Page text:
28% of Google searches in India are conducted by voice. These applications can help simplify terms and processes that may have been difficult for them to understand or navigate before.
Using AI to respond to basic customer inquiries creates a more efficient and seamless customer experience. It is likely that the majority of the customer inquiries will all be the same questions - how do I apply for a loan, what are the available loan terms etc. Normally, customers would have had to call the financial service provider on the phone during office hours for any information. Through chatbots, customers can ask these questions any time they want and as many times as they want.
The data collected through AI could also help providers identify potential markets by combining transactional data and contextual geographical data such as population density.
Natural language processing may be an issue as AI may have problems processing the local language.
Having the data itself is not enough. There needs to be a proper system for collecting, housing and organizing the data. It is also important to make sure that the relevant parameters and predictors are collected as well.
Data privacy may also prove to be a challenge. Customers are entitled full knowledge of their data rights. Any information that they request on how their data is stored or used must be provided to them in simple and understandable language. Having the proper infrastructure, as well as regulations, is needed to ensure this.
There is also a fear of artificial intelligence by some who feel that AI is a risk to data privacy or could potentially lead to the loss of jobs. Most of this stems from a lack of understanding or trust of technology. Transparency and positive user experiences can help build a relationship with users, which is crucial for AI to work.
The lack of capacity and talent can be a huge obstacle for organizations, especially in Myanmar. Many providers simply do not have IT or Business Intelligence capacity required to begin using AI. Using AI may also require changes in the way the organization works, from processes to policies. There can often be some resistance to change, either from employees or management.
"Pite Pite" Financial Chatbot in Myanmar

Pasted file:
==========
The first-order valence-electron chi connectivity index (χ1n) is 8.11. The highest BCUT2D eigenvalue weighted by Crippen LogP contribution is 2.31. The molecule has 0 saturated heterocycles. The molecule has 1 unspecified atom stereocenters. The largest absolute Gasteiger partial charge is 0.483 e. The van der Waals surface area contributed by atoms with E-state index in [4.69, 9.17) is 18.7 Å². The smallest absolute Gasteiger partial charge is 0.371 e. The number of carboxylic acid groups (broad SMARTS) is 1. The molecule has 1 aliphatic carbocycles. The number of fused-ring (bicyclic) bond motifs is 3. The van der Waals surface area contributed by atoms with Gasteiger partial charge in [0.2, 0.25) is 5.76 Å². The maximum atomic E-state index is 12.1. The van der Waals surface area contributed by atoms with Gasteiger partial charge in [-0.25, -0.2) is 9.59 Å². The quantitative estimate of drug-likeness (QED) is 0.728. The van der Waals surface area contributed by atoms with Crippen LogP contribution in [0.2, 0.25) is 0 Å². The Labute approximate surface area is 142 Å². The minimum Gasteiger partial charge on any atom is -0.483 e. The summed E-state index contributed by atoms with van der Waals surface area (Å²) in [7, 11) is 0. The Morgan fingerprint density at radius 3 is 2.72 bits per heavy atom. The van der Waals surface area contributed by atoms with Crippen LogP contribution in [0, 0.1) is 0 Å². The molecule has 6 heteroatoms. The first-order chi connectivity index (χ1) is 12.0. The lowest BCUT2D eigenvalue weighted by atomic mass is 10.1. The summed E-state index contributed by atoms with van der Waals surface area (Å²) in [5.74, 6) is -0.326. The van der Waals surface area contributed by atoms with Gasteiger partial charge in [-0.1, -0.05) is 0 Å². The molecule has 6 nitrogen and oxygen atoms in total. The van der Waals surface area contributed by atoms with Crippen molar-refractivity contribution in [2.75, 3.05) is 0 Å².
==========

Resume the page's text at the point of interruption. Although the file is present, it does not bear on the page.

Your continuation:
ThitsaWorks has recently launched a financial chatbot in Myanmar named Pite Pite (a slang for money). Our primary goal is to provide financial education and financial access. Pite Pite’s functions include:
Repayment and Savings calculator
Service eligibility check
Financial institution locator
Product suggestion based on user profile and preferences
A marketplace that can match users with available products based on a questionnaire
A pre-application that can be filled out and sent to financial institutions
Pite Pite was built using the Microsoft AI platform. Through this platform, we were able to utilize tools and services such as Azure Machine Learning, Visual Studio Code Tools for AI and Bot Framework.
Why AI now?
Computer processing power and data storage have become considerably more powerful and affordable. Cloud infrastructure has reduced costs to a fraction of what it used to be. Open-source algorithms have also been crucial for start-ups.
AI processes data better and faster than traditional systems. AI can process data in real time at a larger scale and provide more accurate predictions.
The data is already available but will need to be cleaned, organized and stored properly.
Financial institutions may face competition from neobanks and superplatforms.
There is a noticeable demand for tailored, real-time servicing and feedback.
Here is a story of a user of Pite Pite financial chatbot to access financial information. Users like her are the reasons behind why we do what we do.